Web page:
I have a few final thoughts on my little art and compromise series, but first I have a couple of new reviews for UNHOLY MAGIC I’d like to share.
Book Chick City calls it “one of the best books [she’s] ever read,” and says:
For me, Unholy Magic has the precise combination and balance of everything I love about the urban fantasy genre: action, romance, complex but likeable characters and world building. I adored this book so much from beginning to end – just perfect.
Kane has written one of the most dark and disturbing Urban Fantasy’s I have read in a long time. This story drug me in, striped me bare, then rebuilt me page by page till the end. Enticing and addicting from page one…
5 out of 5 from The Fiction Vixen: In trying to come up with an adjective to describe the over all tone and feel of this story, I came up short. Gritty seems weak in reference to this book and just does not cover it. I had a brief twitter conversation about the Downside series and I eventually came up with this: Unholy Magic spits on gritty and calls its mother names. Yes, this book is that bad ass! Stacia Kane has written an amazing, spine tingling novel in Unholy Magic, taking me by surprise by surpassing even the brilliance of its predecessor Unholy Ghosts.
Last but certainly not least, we have Barnes & Noble’s Paul Goat Allen on the B&N Explorations blog, a man who’s been reading and reviewing fantasy for twenty years or so:
The bottom line is this – never before in paranormal fantasy have I read a series that features the combination of grand scale world building, labyrinthine storyline, superb character development, and social relevance. Stacia Kane’s Downside saga is taking paranormal fantasy to another level right before our eyes…
I challenge anyone who has never read a paranormal fantasy before to read this series – I’ll guarantee you that you never look at paranormal fantasy the same way again.
So, um, all of those are really nice to get.
But I found the comments over there really interesting, in that so many of them seemed to automatically assume that you must compromise in order to get published, that it was necessary. That if you want to be published you have to expect you’ll be told to change things.
That hasn’t been my experience at all, frankly. While UNHOLY GHOSTS isn’t everything I’d envisioned it being when I started writing it, that’s my failure; I wasn’t asked to tone anything down or change anything fundamental about the story, characters, or world. Not one thing. Not in any of the Downside books, in fact. Not in any of the Demons books, either. Hell, DEMON INSIDE has a ritual cannibalism scene involving the hero of the series. Nobody asked me to take that out or tone it down or change it. Nobody has asked me to change or tone down anything I’ve written, frankly, with the sole exception of–as I’ve mentioned before–the incestuous rape scene in DEMON’S TRIAD, and that was perfectly understandable and perfectly okay with Anna and I; we’d inadvertently made it a bit sexier than it should have been and so needed to tone it down. That wasn’t a compromise. We weren’t asked to remove the rape, which was female-on-male. We were just asked not to make it titillating, and like I said, we were happy to do so.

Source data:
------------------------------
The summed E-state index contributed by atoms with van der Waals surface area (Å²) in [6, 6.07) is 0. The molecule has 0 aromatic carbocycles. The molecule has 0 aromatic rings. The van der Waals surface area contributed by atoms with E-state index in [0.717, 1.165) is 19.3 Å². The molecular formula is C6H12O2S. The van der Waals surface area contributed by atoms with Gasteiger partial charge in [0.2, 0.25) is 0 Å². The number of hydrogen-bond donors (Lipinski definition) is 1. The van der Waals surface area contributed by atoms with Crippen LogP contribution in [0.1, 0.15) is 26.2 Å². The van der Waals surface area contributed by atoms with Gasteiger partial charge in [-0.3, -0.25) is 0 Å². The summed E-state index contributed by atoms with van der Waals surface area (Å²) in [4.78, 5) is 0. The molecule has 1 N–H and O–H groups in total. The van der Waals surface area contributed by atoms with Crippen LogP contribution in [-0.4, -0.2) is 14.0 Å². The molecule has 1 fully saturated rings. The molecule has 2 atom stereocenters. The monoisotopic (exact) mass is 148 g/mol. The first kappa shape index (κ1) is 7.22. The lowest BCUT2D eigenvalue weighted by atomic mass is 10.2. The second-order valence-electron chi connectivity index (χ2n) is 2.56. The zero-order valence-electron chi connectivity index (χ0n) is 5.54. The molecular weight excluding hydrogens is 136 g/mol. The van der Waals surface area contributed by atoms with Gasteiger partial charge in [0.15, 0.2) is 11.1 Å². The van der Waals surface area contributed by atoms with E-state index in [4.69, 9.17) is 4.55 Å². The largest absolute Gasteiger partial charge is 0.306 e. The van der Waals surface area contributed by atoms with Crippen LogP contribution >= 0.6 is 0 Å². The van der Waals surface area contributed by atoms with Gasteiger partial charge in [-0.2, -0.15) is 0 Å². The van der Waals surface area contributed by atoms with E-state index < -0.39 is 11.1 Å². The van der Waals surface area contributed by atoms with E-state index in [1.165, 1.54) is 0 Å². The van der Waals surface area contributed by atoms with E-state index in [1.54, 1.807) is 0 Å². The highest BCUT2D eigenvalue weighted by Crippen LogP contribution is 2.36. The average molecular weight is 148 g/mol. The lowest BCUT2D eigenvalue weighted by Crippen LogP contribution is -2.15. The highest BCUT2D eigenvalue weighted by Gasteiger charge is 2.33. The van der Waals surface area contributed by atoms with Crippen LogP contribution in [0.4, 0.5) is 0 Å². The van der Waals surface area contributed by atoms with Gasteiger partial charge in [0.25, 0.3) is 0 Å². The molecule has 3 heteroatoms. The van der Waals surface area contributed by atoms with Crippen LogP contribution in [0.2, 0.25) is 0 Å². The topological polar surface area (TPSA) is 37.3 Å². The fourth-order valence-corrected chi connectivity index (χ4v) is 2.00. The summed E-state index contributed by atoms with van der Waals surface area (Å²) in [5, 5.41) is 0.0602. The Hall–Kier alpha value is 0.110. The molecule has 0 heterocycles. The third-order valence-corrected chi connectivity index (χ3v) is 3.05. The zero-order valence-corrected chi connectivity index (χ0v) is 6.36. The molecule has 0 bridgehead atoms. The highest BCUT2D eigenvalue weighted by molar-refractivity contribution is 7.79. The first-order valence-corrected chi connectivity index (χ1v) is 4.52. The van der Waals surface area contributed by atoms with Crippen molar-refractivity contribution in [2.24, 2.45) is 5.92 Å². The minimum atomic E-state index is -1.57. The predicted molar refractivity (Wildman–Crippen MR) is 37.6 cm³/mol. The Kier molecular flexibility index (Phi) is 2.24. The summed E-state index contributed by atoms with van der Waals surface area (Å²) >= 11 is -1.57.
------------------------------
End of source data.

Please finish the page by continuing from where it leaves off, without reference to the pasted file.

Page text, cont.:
That is honestly the only time in my entire career that I can think of where I was asked to change something in one of my books, and that’s not really a change at all. I’ve never had to give up on anything truly important to me. I honestly don’t know anyone who has.
Yes, saying that does sort of negate the whole point of the first post. And I think it’s important to remember that DEMON’S TRIAD was an X-rated ebook, sold with a warning; that scene very well may not have flown in NY, especially NY genre romance. UNHOLY GHOSTS and the Downside books are urban fantasies, which also give me a bit more leeway. As I said on Tuesday, if you want to write a cannibal love story (in mine, it was ritualistic and involved non-humans, remember) you may have problems. There are a lot of difficult subjects that you may indeed need to wait to write, until you have a bigger name or more solid standing.
But I also believe it comes down to the writing. I’d never sold to NY when I signed with my agent for UNHOLY GHOSTS, and the series was my first NY sale. I had no standing in the industry (not that I think I do now; I’m still nobody, really). But my agent and several editors felt my writing was strong enough, my story, characters, and worldbuilding compelling enough, that they didn’t care about the slightly difficult subject.
Which brings us full circle. Getting published isn’t about compromising. getting published is about writing. It’s about characters and story. Focus on those, and on being true to them and to yourself, and on giving your work that emotional depth and making it as strong as you possibly can. That’s how you get published, not by giving in or giving up or whatever.
Tomorrow I’m going to post the CITY OF GHOSTS playlist, I think, and a weekend SNeak Peek. I’m also thinking of a contest of some kind, to name a character in the fourth Downside book? Trying to think of a fun way to have people enter; I’m thinking of doing a Twitter contest using the #cityofghosts hashtag HarperVoyager already came up with. Thoughts? Anybody interested?